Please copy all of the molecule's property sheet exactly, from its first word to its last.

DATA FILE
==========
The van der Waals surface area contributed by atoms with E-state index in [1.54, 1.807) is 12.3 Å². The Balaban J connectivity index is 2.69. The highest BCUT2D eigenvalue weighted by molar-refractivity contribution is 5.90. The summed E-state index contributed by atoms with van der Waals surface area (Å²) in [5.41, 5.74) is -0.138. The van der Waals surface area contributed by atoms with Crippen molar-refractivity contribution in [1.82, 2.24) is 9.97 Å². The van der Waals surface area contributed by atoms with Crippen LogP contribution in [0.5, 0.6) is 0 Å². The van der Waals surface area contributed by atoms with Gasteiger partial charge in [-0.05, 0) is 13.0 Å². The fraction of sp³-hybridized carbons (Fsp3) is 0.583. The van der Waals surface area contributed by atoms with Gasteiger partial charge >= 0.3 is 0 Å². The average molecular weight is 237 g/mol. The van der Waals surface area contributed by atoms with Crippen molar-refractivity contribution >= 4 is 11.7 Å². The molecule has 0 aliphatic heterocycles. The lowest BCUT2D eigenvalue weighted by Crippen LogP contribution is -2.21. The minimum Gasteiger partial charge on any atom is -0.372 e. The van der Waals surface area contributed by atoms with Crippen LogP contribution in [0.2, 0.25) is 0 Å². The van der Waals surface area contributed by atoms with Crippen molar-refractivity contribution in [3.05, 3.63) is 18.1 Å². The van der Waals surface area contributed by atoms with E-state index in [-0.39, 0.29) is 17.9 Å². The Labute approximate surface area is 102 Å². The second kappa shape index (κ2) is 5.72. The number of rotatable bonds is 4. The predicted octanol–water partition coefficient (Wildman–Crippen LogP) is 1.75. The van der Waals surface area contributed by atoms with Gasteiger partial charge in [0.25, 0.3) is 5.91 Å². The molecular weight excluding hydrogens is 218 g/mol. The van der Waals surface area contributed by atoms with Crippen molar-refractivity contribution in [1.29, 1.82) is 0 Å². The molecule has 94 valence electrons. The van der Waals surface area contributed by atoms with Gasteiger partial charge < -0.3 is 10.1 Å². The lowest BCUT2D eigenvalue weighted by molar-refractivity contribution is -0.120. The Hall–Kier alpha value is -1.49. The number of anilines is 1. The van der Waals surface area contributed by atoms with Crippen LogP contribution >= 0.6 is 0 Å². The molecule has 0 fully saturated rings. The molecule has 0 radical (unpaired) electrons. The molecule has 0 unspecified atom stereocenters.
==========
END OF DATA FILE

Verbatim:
The van der Waals surface area contributed by atoms with E-state index in [1.54, 1.807) is 12.3 Å². The Balaban J connectivity index is 2.69. The highest BCUT2D eigenvalue weighted by molar-refractivity contribution is 5.90. The summed E-state index contributed by atoms with van der Waals surface area (Å²) in [5.41, 5.74) is -0.138. The van der Waals surface area contributed by atoms with Crippen molar-refractivity contribution in [1.82, 2.24) is 9.97 Å². The van der Waals surface area contributed by atoms with Crippen LogP contribution in [0.5, 0.6) is 0 Å². The van der Waals surface area contributed by atoms with Gasteiger partial charge in [-0.05, 0) is 13.0 Å². The fraction of sp³-hybridized carbons (Fsp3) is 0.583. The van der Waals surface area contributed by atoms with Gasteiger partial charge >= 0.3 is 0 Å². The average molecular weight is 237 g/mol. The van der Waals surface area contributed by atoms with Crippen molar-refractivity contribution >= 4 is 11.7 Å². The molecule has 0 aliphatic heterocycles. The lowest BCUT2D eigenvalue weighted by Crippen LogP contribution is -2.21. The minimum Gasteiger partial charge on any atom is -0.372 e. The van der Waals surface area contributed by atoms with Crippen LogP contribution in [0.2, 0.25) is 0 Å². The van der Waals surface area contributed by atoms with Crippen molar-refractivity contribution in [3.05, 3.63) is 18.1 Å². The van der Waals surface area contributed by atoms with E-state index in [-0.39, 0.29) is 17.9 Å². The Labute approximate surface area is 102 Å². The second kappa shape index (κ2) is 5.72. The number of rotatable bonds is 4. The predicted octanol–water partition coefficient (Wildman–Crippen LogP) is 1.75. The van der Waals surface area contributed by atoms with Gasteiger partial charge in [0.25, 0.3) is 5.91 Å². The molecular weight excluding hydrogens is 218 g/mol. The van der Waals surface area contributed by atoms with Crippen molar-refractivity contribution in [1.29, 1.82) is 0 Å². The molecule has 94 valence electrons. The van der Waals surface area contributed by atoms with Gasteiger partial charge < -0.3 is 10.1 Å². The lowest BCUT2D eigenvalue weighted by molar-refractivity contribution is -0.120. The Hall–Kier alpha value is -1.49. The number of anilines is 1. The van der Waals surface area contributed by atoms with Crippen LogP contribution >= 0.6 is 0 Å². The molecule has 0 fully saturated rings. The molecule has 0 radical (unpaired) electrons. The molecule has 0 unspecified atom stereocenters.